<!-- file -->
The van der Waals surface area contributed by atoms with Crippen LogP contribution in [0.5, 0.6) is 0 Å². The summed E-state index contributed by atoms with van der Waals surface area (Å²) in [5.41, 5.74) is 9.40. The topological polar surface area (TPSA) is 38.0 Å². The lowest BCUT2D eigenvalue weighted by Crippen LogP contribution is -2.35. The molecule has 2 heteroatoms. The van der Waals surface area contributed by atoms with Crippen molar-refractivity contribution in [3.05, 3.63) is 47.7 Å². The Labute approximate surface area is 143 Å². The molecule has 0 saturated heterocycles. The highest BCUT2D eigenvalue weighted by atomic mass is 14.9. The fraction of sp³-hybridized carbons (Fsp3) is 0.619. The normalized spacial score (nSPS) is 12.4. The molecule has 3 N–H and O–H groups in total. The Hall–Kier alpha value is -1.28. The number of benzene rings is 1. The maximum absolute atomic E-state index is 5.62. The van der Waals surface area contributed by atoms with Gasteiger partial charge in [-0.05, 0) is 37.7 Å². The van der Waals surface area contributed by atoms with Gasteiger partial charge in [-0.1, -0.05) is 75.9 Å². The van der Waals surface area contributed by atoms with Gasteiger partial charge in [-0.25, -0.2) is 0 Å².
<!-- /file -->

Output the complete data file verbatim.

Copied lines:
The van der Waals surface area contributed by atoms with Crippen LogP contribution in [0.5, 0.6) is 0 Å². The summed E-state index contributed by atoms with van der Waals surface area (Å²) in [5.41, 5.74) is 9.40. The topological polar surface area (TPSA) is 38.0 Å². The lowest BCUT2D eigenvalue weighted by Crippen LogP contribution is -2.35. The molecule has 2 heteroatoms. The van der Waals surface area contributed by atoms with Crippen molar-refractivity contribution in [3.05, 3.63) is 47.7 Å². The Labute approximate surface area is 143 Å². The molecule has 0 saturated heterocycles. The highest BCUT2D eigenvalue weighted by atomic mass is 14.9. The fraction of sp³-hybridized carbons (Fsp3) is 0.619. The normalized spacial score (nSPS) is 12.4. The molecule has 3 N–H and O–H groups in total. The Hall–Kier alpha value is -1.28. The number of benzene rings is 1. The maximum absolute atomic E-state index is 5.62. The van der Waals surface area contributed by atoms with Gasteiger partial charge in [-0.05, 0) is 37.7 Å². The van der Waals surface area contributed by atoms with Gasteiger partial charge in [-0.1, -0.05) is 75.9 Å². The van der Waals surface area contributed by atoms with Gasteiger partial charge in [-0.25, -0.2) is 0 Å².